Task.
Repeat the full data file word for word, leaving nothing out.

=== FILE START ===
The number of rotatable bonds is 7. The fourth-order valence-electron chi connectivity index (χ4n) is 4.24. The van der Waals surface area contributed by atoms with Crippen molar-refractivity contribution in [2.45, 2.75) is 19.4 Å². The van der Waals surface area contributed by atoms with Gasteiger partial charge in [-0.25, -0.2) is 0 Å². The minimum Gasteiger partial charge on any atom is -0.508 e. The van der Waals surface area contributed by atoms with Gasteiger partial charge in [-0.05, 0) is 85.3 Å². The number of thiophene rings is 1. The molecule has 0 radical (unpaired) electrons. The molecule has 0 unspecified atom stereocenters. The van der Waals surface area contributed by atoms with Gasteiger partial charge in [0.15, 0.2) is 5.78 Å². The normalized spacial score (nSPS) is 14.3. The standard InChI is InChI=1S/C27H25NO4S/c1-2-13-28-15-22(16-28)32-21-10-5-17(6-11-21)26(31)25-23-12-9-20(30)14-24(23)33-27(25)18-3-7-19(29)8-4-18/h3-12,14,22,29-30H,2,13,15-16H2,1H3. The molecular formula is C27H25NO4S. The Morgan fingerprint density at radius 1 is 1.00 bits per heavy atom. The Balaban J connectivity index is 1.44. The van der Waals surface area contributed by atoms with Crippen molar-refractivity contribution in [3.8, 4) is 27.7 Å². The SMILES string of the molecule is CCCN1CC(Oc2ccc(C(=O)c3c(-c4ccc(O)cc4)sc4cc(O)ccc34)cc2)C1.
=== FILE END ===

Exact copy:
The number of rotatable bonds is 7. The fourth-order valence-electron chi connectivity index (χ4n) is 4.24. The van der Waals surface area contributed by atoms with Crippen molar-refractivity contribution in [2.45, 2.75) is 19.4 Å². The van der Waals surface area contributed by atoms with Gasteiger partial charge in [-0.25, -0.2) is 0 Å². The minimum Gasteiger partial charge on any atom is -0.508 e. The van der Waals surface area contributed by atoms with Gasteiger partial charge in [-0.05, 0) is 85.3 Å². The number of thiophene rings is 1. The molecule has 0 radical (unpaired) electrons. The molecule has 0 unspecified atom stereocenters. The van der Waals surface area contributed by atoms with Gasteiger partial charge in [0.15, 0.2) is 5.78 Å². The normalized spacial score (nSPS) is 14.3. The standard InChI is InChI=1S/C27H25NO4S/c1-2-13-28-15-22(16-28)32-21-10-5-17(6-11-21)26(31)25-23-12-9-20(30)14-24(23)33-27(25)18-3-7-19(29)8-4-18/h3-12,14,22,29-30H,2,13,15-16H2,1H3. The molecular formula is C27H25NO4S. The Morgan fingerprint density at radius 1 is 1.00 bits per heavy atom. The Balaban J connectivity index is 1.44. The van der Waals surface area contributed by atoms with Crippen molar-refractivity contribution in [3.8, 4) is 27.7 Å². The SMILES string of the molecule is CCCN1CC(Oc2ccc(C(=O)c3c(-c4ccc(O)cc4)sc4cc(O)ccc34)cc2)C1.